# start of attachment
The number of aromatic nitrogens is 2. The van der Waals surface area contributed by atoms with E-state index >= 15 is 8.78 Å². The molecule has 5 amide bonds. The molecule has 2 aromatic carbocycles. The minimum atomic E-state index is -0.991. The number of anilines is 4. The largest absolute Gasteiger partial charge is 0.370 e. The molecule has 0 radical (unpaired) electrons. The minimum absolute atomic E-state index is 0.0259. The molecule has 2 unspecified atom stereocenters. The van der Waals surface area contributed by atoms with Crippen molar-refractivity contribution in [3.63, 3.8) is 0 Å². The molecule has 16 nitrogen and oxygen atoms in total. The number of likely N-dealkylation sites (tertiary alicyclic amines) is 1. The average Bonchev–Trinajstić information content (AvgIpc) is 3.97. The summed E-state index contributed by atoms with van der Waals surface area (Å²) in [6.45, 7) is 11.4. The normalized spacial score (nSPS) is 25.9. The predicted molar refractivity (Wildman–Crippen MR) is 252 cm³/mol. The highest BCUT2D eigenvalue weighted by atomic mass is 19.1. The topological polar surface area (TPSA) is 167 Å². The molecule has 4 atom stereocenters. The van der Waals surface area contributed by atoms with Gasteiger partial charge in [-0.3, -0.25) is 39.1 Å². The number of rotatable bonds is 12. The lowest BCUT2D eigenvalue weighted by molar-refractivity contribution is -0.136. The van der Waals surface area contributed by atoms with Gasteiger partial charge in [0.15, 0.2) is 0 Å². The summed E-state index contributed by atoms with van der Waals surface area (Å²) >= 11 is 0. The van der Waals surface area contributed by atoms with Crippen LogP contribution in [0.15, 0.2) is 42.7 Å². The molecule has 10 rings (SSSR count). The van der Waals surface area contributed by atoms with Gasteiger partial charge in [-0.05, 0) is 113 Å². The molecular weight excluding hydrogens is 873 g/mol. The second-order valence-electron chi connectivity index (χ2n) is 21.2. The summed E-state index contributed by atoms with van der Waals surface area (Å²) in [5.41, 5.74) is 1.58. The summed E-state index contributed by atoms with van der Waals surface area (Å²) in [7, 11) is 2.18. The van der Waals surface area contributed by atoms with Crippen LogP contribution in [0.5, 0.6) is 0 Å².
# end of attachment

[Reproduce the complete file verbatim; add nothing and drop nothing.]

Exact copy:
The number of aromatic nitrogens is 2. The van der Waals surface area contributed by atoms with E-state index >= 15 is 8.78 Å². The molecule has 5 amide bonds. The molecule has 2 aromatic carbocycles. The minimum atomic E-state index is -0.991. The number of anilines is 4. The largest absolute Gasteiger partial charge is 0.370 e. The molecule has 0 radical (unpaired) electrons. The minimum absolute atomic E-state index is 0.0259. The molecule has 2 unspecified atom stereocenters. The van der Waals surface area contributed by atoms with Crippen molar-refractivity contribution in [3.63, 3.8) is 0 Å². The molecule has 16 nitrogen and oxygen atoms in total. The number of likely N-dealkylation sites (tertiary alicyclic amines) is 1. The average Bonchev–Trinajstić information content (AvgIpc) is 3.97. The summed E-state index contributed by atoms with van der Waals surface area (Å²) in [6.45, 7) is 11.4. The normalized spacial score (nSPS) is 25.9. The predicted molar refractivity (Wildman–Crippen MR) is 252 cm³/mol. The highest BCUT2D eigenvalue weighted by atomic mass is 19.1. The topological polar surface area (TPSA) is 167 Å². The molecule has 4 atom stereocenters. The van der Waals surface area contributed by atoms with Gasteiger partial charge in [-0.3, -0.25) is 39.1 Å². The number of rotatable bonds is 12. The lowest BCUT2D eigenvalue weighted by molar-refractivity contribution is -0.136. The van der Waals surface area contributed by atoms with Gasteiger partial charge in [0.15, 0.2) is 0 Å². The summed E-state index contributed by atoms with van der Waals surface area (Å²) >= 11 is 0. The van der Waals surface area contributed by atoms with Crippen LogP contribution in [0.15, 0.2) is 42.7 Å². The molecule has 10 rings (SSSR count). The van der Waals surface area contributed by atoms with Gasteiger partial charge in [-0.05, 0) is 113 Å². The molecular weight excluding hydrogens is 873 g/mol. The second-order valence-electron chi connectivity index (χ2n) is 21.2. The summed E-state index contributed by atoms with van der Waals surface area (Å²) in [5.41, 5.74) is 1.58. The summed E-state index contributed by atoms with van der Waals surface area (Å²) in [7, 11) is 2.18. The van der Waals surface area contributed by atoms with Crippen LogP contribution in [0.5, 0.6) is 0 Å².